Music

Various: The Rough Guide to Latino Nuevo

Music that is "exciting, innovative" and identifiably Latino.


Various Artists

The Rough Guide to Latino Nuevo

Label: World Music Network
US Release Date: 2007-08-14
UK Release Date: 2007-08-20
Amazon
iTunes

The Rough Guides have been going nuts with the Latin stuff. In two months they've popped out three compilations, Salsa Clandestina, Latino Nuevo, and Latin Funk, one after the other, the whole lot compiled by Pablo Yglesias, an American DJ who sounds like a busy man. (He curates art exhibitions! He writes! He percusses!) Some of the musicians manage to be on two or three things at once. Bakú, The Spam Allstars, and Ozomatli are Funk, Salsa, and Nuevo. Cuban Cowboys and Alex Wilson are Nuevo and Salsa but miss out on the trifecta by not being sufficiently Funky. Los Amigos Invisibles are both S. and F. but not N. Etc.

The compilation we're looking at here is the most general of the three. Its goal is to introduce us to music that is "exciting, innovative" and identifiably Latino (in that it has salsa trumpets or songo beats, say, to go with its more geographically unplaceable rock guitars or fusion remixes) and in this it succeeds. We move from laid-back José Conde y Ola Fresca and "Ride la Ola" to the faster sound of Cuban Cowboys and "Jardin de la Verdad", then power down to the happy backbeat-and-panpipes lounge of Hector Buitrago's "Música Somos" and take off again with Rico Pabón whose rap "Lay Em Down" is the most sombre track on the album. Some of the bands have reputations preceding them; others are new. It feels like a studio-polished mixtape, and, as with any mixtape, you'll possibly like some things a lot and others not quite so much. (For the record, I liked Cuban Cowboys a lot, Welfare Poets less, and was disappointed by the Yerba Buena track only because I've heard other songs from this band that I preferred.)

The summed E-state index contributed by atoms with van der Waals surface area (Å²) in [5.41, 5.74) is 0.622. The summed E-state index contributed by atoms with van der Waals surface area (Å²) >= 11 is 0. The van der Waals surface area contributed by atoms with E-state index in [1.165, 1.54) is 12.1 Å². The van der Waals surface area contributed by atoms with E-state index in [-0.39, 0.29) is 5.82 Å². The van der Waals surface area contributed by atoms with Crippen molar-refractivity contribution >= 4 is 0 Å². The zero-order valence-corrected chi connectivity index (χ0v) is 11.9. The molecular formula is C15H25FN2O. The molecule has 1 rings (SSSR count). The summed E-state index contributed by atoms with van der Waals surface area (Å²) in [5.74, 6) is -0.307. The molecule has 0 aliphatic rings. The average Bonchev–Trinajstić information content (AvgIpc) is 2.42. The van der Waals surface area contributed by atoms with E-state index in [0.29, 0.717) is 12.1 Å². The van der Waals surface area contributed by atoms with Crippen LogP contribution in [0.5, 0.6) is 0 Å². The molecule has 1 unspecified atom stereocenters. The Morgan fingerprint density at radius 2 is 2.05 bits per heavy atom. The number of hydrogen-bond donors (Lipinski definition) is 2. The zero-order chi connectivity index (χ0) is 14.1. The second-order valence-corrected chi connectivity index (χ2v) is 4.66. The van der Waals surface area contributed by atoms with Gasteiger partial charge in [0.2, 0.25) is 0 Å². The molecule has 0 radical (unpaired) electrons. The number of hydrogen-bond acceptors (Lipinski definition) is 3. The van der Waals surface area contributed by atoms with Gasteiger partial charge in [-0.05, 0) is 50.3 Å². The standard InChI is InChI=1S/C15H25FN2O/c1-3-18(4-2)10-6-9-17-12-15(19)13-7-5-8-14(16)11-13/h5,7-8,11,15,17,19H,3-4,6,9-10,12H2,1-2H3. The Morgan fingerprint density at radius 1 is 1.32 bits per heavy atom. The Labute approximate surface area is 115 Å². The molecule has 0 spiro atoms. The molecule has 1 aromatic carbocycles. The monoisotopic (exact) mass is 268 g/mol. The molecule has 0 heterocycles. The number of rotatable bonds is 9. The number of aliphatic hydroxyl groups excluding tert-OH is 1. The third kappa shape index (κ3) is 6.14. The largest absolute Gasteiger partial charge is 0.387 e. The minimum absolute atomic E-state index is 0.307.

7

To be a migrant worker in America is to relearn the basic skills of living. Imagine doing that in your 60s and 70s, when you thought you'd be retired.


Nomadland: Surviving America in the Twenty-First Century

Publisher: W. W. Norton
Author: Jessica Bruder
Publication date: 2017-09
Amazon

There's been much hand-wringing over the state of the American economy in recent years. After the 2008 financial crisis upended middle-class families, we now live with regular media reports of recovery and growth -- as well as rising inequality and decreased social mobility. We ponder what kind of future we're creating for our children, while generally failing to consider who has already fallen between the gaps.

Keep reading... Show less
7

Very few of their peers surpass Eurythmics in terms of artistic vision, musicianship, songwriting, and creative audacity. This is the history of the seminal new wave group

The Rock and Roll Hall of Fame nominating committee's yearly announcement of the latest batch of potential inductees always generates the same reaction: a combination of sputtering outrage by fans of those deserving artists who've been shunned, and jubilation by fans of those who made the cut. The annual debate over the list of nominees is as inevitable as the announcement itself.

Keep reading... Show less